Specializing in self-care plans is a good descriptor of what I do. That is opposed to making weight loss or diet plans, which is actually what most people come to me seeking help with. I find that people can be confused by that, especially when they believe that weight loss is essential for their health. Truth be told, I really don’t buy into the idea of needing to reach a certain BMI, body fat % or number on the scale in order to be healthy. We each have a genetic set point where our body functions at it’s best and many find health outside of the so-called “normal” parameters. I believe that health is a product of healthy behaviors and not dependant on weight. In my experience, the desperate quest to lose weight can actually lead to unhealthy behaviors such as restriction, extreme exercise, bingeing, purging, preoccupation with food and body shape, anxiety about food, etc.
That isn’t to say that I don’t support a client’s goals of weight loss if they feel it will benefit their health. I feel most effective when I am open to all possibilities, trusting the client to know what’s best for them. However, it’s important to explore the reasoning behind any of your health and wellness goals to ensure they are a healthy endeavor. I find that individuals are so desperate to lose weight…but why? Is it actually for health? When an individual starts to engage in unhealthy behaviors to lose weight (as listed above) one would question if it’s for health.
As a clinician, my goal is to reconnect a client with their intuitive and wise voice while steering them away from their critical and self-deprecating voice. Listening to your wise voice will lead to self-trust, wellness and vitality (including YOUR healthy weight) while listening to your critical voice will only make you miserable. While I fully support working toward a healthier body (regardless of weight), it seems that it’s often because of the shame an individual feels about their body. Therein lies the kicker – are your goals (weight or otherwise) produced out of love or shame? Here’s how you will know:
Shame: You put off living life until you meet your goals (i.e you avoid putting on a swimsuit, dating, traveling, etc.) Basically, you hide. You believe that your body shape or size is a sign of personal failure. Weight and body image is directly related to your feelings of worth and value. You focus more on what your body looks like rather than what it can do.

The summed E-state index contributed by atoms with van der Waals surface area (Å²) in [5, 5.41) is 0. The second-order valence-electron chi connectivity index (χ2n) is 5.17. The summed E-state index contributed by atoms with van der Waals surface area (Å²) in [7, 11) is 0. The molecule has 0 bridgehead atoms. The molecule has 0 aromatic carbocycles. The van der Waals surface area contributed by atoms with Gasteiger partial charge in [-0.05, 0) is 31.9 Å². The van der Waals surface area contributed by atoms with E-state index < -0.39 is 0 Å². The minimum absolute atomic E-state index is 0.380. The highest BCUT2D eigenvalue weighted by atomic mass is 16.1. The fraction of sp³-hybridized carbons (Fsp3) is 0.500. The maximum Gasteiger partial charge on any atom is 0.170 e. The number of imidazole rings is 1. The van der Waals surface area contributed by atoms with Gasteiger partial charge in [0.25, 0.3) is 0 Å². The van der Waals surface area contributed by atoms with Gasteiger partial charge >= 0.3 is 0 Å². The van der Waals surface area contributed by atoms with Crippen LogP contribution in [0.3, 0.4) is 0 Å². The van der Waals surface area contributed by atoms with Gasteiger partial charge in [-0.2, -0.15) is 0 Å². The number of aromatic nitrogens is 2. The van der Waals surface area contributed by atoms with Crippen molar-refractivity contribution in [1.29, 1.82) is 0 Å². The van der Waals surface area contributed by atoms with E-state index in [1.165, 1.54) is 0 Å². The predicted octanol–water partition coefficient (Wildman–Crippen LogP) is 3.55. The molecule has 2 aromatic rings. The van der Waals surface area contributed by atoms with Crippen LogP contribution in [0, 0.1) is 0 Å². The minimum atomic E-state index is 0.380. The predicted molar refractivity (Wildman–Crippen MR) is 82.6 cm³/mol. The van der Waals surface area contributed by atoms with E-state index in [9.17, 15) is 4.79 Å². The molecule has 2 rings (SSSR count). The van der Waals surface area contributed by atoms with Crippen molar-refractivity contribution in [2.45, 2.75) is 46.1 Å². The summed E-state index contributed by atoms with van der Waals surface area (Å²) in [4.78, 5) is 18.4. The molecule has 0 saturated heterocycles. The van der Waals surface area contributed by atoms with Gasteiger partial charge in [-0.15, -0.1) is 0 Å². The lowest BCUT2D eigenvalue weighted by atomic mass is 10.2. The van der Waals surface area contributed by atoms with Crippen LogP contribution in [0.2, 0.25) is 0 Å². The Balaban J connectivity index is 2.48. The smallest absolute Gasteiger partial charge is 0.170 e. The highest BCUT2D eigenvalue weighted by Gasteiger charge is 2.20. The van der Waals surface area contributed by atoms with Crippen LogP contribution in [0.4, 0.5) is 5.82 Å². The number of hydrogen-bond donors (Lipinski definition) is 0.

Love: You want to feel better and put yourself in a place to be self-reliant and strong. You know that you will be better able to care for your loved ones when you have taken time to care for yourself. The changes you choose to make in no way effect your worth: You know you’re awesome, now you just want to feel awesome. You focus more on what your body can do than what it looks like.
I find this to be accurate 100% of the time: you will feel shame about food choices if you feel shame about your body. So where to start? Acceptance of, and ideally loving, your body. Then you can move forward in productive change, guided by your wise voice and intuitive signals, which can lead you to health and wellness. Worth and value will not depend on what you look like or your food choices. There will be no moral superiority or shameful feelings – just you living a full and happy life.
We believe one single story about weight – that it’s bad and so are the people who carry it. While on the other hand, the people who don’t have it are healthy and better. It’s easy to internalize the messages we see and hear about food choices, weight and body image. It’s time to rebel and decide that your worth is not dependant on what you look like or what food you do or don’t eat. You are valuable and worthy of love regardless of your body. That realization, deeply internalizing that truth, will change everything. Then, and only then, will you find true health.
Emily Fonnesbeck RD, CD